When it finally came time for me to start applying to colleges, I took a more careful look at BJU and PHC– talked to people who’d gone to each, got their informational packets . . . but, in the end, I realized that attending PCC would mean that I would be closer to home, it was cheaper, and because I was already familiar with the campus and how the school operated I figured I wouldn’t be as nervous. Also, I’d made a lot of friends at the summer program who were going, and that seemed like a huge plus. So, I sent out one application. In the fall, I packed my bags, made the one-hour drive to Pensacola, and never really looked back.
However, when I started staring down the question how did the Lord reveal his Will to you? over and over and over again . . . I started wondering if I’d made a mistake. There was entire sermons and chapel services to the concept of “discovering the will of God for your life,” and some of the people around me were agonizing over decisions that I had never thought needed to be agonized over.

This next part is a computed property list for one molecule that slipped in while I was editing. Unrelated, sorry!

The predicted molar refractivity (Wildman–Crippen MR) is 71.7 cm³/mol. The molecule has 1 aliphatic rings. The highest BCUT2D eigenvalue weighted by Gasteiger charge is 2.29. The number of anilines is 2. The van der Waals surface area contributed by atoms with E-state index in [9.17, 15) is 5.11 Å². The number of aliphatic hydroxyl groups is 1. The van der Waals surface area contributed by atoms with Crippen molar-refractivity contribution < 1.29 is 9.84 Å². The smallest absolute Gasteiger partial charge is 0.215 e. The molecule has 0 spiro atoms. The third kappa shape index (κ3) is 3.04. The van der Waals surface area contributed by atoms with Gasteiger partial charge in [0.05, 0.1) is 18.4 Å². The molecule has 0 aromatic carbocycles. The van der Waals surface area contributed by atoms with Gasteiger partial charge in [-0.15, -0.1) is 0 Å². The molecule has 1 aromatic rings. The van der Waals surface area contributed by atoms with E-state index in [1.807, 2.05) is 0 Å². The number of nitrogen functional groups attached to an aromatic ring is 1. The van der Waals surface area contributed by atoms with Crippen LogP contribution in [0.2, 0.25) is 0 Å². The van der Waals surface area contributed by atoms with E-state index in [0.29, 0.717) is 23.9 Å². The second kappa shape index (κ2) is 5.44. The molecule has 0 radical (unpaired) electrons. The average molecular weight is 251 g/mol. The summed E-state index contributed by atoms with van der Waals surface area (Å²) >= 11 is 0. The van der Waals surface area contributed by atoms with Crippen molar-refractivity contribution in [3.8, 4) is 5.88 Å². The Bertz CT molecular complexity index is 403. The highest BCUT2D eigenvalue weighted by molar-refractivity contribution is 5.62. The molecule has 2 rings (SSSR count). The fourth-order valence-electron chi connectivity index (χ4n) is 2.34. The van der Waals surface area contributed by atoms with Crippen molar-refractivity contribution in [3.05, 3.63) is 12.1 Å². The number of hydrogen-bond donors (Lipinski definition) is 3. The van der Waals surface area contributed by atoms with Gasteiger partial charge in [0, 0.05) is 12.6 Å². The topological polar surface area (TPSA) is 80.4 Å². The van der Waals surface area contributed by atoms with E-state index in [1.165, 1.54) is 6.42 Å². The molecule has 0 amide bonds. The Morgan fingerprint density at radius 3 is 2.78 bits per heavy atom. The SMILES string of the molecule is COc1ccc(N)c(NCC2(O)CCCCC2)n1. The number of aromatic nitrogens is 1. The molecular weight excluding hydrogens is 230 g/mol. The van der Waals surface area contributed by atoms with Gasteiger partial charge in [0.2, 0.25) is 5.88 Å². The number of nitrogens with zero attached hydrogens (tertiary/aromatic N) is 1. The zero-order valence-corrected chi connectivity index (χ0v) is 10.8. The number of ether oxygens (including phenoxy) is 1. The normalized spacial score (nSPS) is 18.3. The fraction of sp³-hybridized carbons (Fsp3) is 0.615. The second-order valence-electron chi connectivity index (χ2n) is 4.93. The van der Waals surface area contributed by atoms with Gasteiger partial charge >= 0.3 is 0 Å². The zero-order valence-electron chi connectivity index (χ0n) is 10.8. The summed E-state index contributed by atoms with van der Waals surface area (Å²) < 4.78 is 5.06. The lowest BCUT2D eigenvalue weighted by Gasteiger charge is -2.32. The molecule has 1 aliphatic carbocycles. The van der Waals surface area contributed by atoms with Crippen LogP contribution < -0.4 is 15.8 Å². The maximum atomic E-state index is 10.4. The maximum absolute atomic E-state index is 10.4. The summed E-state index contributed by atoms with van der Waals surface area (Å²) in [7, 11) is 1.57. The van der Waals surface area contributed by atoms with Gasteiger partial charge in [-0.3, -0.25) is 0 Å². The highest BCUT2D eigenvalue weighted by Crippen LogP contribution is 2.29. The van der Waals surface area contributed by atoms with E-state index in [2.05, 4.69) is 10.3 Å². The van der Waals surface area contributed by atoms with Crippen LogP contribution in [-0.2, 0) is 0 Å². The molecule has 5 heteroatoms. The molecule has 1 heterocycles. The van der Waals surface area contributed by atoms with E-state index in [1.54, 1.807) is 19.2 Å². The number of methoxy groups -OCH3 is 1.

How did you to decide to be a music major? Uhm . . . I like playing the piano? (Corollary: it was a degree a woman was allowed to get.)
Did the Lord call you to education? Not exactly. I just don’t like the classes I’d have to take if I were in the ministry major, and the performance major was too much work.
And, the biggie: do you know what the Lord’s plan is for your life? No. Idea.
I’d decided which college I was going to go to based purely on practical, real-life considerations. I had friends there. It was close to home. I liked the faculty. And while those would probably be considered “normal” reasons to non-fundamentalists, they certainly were not the reasons I was supposed to have. I was supposed to feel “called” to PCC. I was supposed to have “guidance from the Lord” when I picked a school. I was supposed to just know that this is where God wanted me.
After about a month of hearing all of that, I called bullshit.